Carrying tons of rocks to make raised garden beds in our back yard, weeding the raised beds. cutting down trees, making bonfires, chopping wood, cutting brush to make “tunnels” through the brush where our kids and grandchildren can play.  Hundreds of games of volleyball, capture the flag, and international soccer,  funerals for our animals where we’ve placed little flower bulbs to mark their graves, and quiet hammock times talking and reading;  all memories of our now silent property. But, the coyotes howl and something scatters deer bones, as deer and fox use it as a path to somewhere.

Our guests have been notable in many ways; certainly as friends, some were well-known world figures, or relatives of them.  We’ve had discussion on many subjects around our table: Often they related to faith and deeply held beliefs, usually bonding our friendships in good humor and trust.

A few who sat around our table or on our grass floor mats helped to change history, such as opposition leaders of an Asian country who met in our home writing a petition demanding that a dictator step down, which he did the next day. A notorious activist rested from his Migraine which he said he got from researching and thinking about his “country’s poor”.  One fugitive came to our home bleeding, seeking a night’s sleep before he turned himself in.

I’m sad to leave here, but it’s comforting to know that our home will live on in the minds and memories of people from all over the world,  representing a place of peace to everyone who passed through on their way somewhere.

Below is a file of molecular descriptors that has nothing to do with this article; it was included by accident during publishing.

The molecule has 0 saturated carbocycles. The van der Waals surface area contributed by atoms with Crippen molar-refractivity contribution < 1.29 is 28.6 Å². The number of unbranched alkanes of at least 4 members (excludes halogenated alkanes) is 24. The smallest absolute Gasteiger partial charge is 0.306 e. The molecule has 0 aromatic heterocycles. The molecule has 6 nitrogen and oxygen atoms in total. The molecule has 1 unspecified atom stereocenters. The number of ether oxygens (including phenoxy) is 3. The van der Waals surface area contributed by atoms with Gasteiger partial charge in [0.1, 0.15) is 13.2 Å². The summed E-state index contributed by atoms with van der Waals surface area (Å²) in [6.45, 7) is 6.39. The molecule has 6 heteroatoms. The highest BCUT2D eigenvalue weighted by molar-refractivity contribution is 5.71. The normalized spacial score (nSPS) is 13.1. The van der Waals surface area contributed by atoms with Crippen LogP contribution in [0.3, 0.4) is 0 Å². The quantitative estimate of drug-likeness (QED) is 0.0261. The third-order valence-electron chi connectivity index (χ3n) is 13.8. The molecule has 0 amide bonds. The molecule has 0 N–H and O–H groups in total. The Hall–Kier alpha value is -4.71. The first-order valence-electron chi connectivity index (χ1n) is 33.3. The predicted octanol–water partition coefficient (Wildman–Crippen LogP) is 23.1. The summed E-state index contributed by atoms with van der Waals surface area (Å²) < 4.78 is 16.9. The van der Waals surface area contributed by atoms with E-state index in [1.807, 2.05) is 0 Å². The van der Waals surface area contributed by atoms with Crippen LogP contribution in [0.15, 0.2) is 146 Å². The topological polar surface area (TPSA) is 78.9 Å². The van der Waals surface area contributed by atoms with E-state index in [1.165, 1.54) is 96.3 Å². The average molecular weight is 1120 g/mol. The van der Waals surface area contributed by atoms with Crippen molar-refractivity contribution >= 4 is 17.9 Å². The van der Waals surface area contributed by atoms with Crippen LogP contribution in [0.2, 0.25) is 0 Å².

Colorado Blue Spruce covered in snow

Ella Augustine

Christian, Do You Love Your Muslim Neighbor?


Image by Aunt Owwee via Flick

I see no way around it!  Loving neighbors is foundational to our Christian faith!

A man in the Bible once asked Jesus, “Who is my neighbor?”, as a way of avoiding some hard questions.

There are some people in the States who are asking that same question these days.

A friend asked me once if God even loves Terrorists? Ummm….Good question, isn’t it?

Loving enemies and doing good to them is another one of our basic beliefs!

Christians claim that Love and Grace are what make our faith unique, that, and Jesus Christ rising from the dead after voluntarily dying on the cross to free us from bondage to sin.

We are supposed to have Christ’s living help to love and give grace to others as we receive it ourselves.  Supposedly, we believe that everybody is equally needy before God, regardless of their homeland, or their religious affiliation.

Check out this video and let me know what you think.